Renovations to Michigan Stadium are one step closer to fruition now that the University’s athletic department has asked eight architectural firms for bids on the design and completion of these changes.
The proposed renovations, which would dramatically change the look of the stadium, include adding premium seats through the addition of luxury boxes and club seats atop the stands on both sidelines, while also widening seats and aisles and improving amenities, such as restrooms and concession stands. The athletic department estimates that the alterations could cost $170 million.
“The initiative for doing this is first and foremost to fix the bowl — to bring it up to current standards,” Athletic Director Bill Martin said. “I want to make Michigan Stadium so that the gameday experience for every fan is improved.”
The University soliciting bids from the eight architectural firms is one of the first steps in drawing up a final plan and seeking approval from University President Mary Sue Coleman and the University Board of Regents. The athletic department hopes the regents will be able to look at the plans by the end of this year, said Jason Winters, chief financial officer of the athletic department.
Martin sees the process taking a few years once construction begins.
“After the final football game in November you could start construction,” Martin said. “Then you work up until the football season, then stop. As soon as football season ends, you go back to work and finish it for the next football season.
“The most important thing is that we do this right. So let’s take our time and let’s listen to our fans, our alums and our students. We have to reach out and involve as many of our supporters as we can in the design and planning process.”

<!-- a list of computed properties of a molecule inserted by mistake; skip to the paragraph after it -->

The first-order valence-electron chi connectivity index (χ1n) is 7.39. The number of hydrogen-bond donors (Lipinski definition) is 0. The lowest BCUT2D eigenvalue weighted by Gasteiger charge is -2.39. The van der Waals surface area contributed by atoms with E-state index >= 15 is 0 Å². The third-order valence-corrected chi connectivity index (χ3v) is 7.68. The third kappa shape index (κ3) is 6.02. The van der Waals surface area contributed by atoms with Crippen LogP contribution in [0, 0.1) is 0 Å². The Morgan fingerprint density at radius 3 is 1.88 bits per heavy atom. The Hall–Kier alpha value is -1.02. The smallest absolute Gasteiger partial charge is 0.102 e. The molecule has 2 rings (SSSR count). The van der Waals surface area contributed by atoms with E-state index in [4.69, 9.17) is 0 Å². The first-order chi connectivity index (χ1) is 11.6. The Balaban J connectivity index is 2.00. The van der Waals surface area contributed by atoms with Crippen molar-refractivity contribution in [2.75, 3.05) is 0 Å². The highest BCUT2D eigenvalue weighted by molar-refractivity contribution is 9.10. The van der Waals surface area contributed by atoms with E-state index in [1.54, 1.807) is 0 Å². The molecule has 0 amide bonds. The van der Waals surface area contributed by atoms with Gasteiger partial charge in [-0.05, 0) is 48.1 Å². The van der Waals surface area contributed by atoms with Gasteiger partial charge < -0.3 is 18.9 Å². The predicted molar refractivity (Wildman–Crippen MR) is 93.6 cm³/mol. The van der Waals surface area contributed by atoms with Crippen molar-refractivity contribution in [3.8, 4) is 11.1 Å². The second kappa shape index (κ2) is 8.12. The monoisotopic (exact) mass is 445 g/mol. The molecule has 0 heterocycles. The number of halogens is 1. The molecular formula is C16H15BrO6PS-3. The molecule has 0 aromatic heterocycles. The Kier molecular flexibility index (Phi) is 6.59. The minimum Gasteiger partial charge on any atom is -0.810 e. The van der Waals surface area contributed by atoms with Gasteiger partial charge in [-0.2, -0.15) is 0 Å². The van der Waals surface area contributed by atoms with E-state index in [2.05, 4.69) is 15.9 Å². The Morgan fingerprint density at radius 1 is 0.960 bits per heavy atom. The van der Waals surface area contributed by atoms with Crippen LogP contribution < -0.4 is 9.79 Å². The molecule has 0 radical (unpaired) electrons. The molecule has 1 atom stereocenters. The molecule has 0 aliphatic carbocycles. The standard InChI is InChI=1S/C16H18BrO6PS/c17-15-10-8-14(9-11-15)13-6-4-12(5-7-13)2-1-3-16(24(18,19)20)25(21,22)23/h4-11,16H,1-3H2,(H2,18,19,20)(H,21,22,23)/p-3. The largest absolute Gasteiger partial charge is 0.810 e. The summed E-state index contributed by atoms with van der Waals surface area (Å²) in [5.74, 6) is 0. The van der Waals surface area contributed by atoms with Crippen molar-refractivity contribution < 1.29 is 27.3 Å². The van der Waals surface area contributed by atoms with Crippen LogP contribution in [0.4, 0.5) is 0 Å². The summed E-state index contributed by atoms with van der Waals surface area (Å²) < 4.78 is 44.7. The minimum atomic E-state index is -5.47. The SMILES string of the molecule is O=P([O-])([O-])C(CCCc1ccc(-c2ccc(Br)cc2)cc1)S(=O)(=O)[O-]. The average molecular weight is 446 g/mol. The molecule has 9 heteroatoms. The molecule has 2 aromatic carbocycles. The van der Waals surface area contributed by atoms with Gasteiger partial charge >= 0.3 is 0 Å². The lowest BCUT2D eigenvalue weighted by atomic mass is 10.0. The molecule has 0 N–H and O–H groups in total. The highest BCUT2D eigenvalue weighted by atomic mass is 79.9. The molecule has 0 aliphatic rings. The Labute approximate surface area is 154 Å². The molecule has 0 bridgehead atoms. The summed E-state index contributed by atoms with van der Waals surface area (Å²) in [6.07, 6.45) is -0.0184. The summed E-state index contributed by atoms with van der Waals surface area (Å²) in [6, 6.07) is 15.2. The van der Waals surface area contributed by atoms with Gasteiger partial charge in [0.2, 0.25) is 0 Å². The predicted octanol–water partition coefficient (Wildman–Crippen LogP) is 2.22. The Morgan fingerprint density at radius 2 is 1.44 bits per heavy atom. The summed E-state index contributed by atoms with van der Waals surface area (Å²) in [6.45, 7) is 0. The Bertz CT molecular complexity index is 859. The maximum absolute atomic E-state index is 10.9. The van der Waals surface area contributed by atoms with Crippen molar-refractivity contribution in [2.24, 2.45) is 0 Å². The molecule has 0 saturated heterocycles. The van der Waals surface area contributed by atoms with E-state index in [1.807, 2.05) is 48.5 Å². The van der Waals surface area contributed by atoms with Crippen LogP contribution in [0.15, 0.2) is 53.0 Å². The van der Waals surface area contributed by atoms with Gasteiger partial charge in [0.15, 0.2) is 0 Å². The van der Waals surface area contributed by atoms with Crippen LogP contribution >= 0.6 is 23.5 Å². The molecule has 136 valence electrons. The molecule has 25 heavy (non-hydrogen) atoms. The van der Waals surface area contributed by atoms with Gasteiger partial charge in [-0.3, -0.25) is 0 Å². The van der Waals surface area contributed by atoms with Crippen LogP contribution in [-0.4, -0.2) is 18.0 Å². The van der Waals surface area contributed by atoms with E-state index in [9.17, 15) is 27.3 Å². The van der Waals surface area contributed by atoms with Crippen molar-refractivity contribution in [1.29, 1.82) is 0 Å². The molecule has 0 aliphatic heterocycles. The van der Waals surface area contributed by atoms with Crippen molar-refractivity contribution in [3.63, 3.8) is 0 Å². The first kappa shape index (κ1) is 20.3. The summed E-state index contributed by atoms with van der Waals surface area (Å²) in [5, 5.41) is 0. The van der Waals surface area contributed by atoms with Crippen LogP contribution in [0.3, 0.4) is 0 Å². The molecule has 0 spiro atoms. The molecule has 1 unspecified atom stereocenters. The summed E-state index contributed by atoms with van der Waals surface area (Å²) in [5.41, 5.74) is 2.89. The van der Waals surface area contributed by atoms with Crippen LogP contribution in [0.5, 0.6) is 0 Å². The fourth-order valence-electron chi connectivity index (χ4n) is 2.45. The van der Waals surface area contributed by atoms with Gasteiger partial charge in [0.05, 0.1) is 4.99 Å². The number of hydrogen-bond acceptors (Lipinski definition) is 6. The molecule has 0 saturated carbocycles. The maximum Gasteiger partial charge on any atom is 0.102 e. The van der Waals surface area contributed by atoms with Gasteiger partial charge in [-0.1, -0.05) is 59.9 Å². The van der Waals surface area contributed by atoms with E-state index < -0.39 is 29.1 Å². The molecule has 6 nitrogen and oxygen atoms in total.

There are several major aspects of the renovations that are meant to address the “functionally obsolete” aspects of the stadium, Winters said.
The plans that address these deficiencies were primarily drawn up by HNTB, one of the architectural firms offered a bid. HNTB, which is based out of Kansas City, has also been working with the University since 2001 on construction projects all over the athletic campus.
One major feature of the proposed renovations is the addition of luxury boxes and club seats installed along the east and west sidelines. The existing press box would be torn down and rebuilt, and 5,632 seats would be added to a new three-story structure.
Another is the addition and restoration of restroom fixtures and concession stands. This would, among other things, increase the number of women’s restrooms from 299 to 646 and increase the number of concession stands from 273 to 406.
Finally, the athletic department is also considering widening seats and aisles and even building additional concourses.
When constructed, the luxury boxes — which would bring in up to $85,000 per year per box — would pay for themselves and the improvements made to the rest of the stadium.
Michigan currently earns approximately $4 million in revenue for each home game. With the proposed changes, the revenues from each game could rise to $6.5 million.